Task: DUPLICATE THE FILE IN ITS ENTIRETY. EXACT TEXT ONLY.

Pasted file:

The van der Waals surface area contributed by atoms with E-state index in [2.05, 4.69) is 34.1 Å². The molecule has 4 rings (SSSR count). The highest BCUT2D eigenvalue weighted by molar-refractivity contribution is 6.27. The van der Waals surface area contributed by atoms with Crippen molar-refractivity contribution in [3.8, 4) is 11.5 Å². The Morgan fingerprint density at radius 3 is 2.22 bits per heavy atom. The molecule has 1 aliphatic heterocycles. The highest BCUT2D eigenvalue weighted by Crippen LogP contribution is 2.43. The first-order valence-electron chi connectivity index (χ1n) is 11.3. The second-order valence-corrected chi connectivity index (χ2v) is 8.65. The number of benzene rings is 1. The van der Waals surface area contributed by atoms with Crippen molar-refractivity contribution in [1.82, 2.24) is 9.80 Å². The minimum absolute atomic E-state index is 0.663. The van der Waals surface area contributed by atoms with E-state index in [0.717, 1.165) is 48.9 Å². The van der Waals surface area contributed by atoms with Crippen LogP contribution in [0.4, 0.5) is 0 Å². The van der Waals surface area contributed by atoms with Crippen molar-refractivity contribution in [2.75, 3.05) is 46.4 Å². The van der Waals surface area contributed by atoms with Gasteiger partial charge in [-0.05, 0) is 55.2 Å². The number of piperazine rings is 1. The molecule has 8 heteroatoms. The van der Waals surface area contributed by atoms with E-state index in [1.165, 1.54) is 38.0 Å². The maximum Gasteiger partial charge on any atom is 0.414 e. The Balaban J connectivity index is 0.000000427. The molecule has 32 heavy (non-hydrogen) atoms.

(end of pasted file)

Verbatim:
The van der Waals surface area contributed by atoms with E-state index in [2.05, 4.69) is 34.1 Å². The molecule has 4 rings (SSSR count). The highest BCUT2D eigenvalue weighted by molar-refractivity contribution is 6.27. The van der Waals surface area contributed by atoms with Crippen molar-refractivity contribution in [3.8, 4) is 11.5 Å². The Morgan fingerprint density at radius 3 is 2.22 bits per heavy atom. The molecule has 1 aliphatic heterocycles. The highest BCUT2D eigenvalue weighted by Crippen LogP contribution is 2.43. The first-order valence-electron chi connectivity index (χ1n) is 11.3. The second-order valence-corrected chi connectivity index (χ2v) is 8.65. The number of benzene rings is 1. The van der Waals surface area contributed by atoms with Crippen molar-refractivity contribution in [1.82, 2.24) is 9.80 Å². The minimum absolute atomic E-state index is 0.663. The van der Waals surface area contributed by atoms with E-state index in [0.717, 1.165) is 48.9 Å². The van der Waals surface area contributed by atoms with Crippen LogP contribution in [0.4, 0.5) is 0 Å². The van der Waals surface area contributed by atoms with Crippen molar-refractivity contribution in [2.75, 3.05) is 46.4 Å². The van der Waals surface area contributed by atoms with Gasteiger partial charge in [-0.05, 0) is 55.2 Å². The number of piperazine rings is 1. The molecule has 8 heteroatoms. The van der Waals surface area contributed by atoms with E-state index in [1.165, 1.54) is 38.0 Å². The maximum Gasteiger partial charge on any atom is 0.414 e. The Balaban J connectivity index is 0.000000427. The molecule has 32 heavy (non-hydrogen) atoms.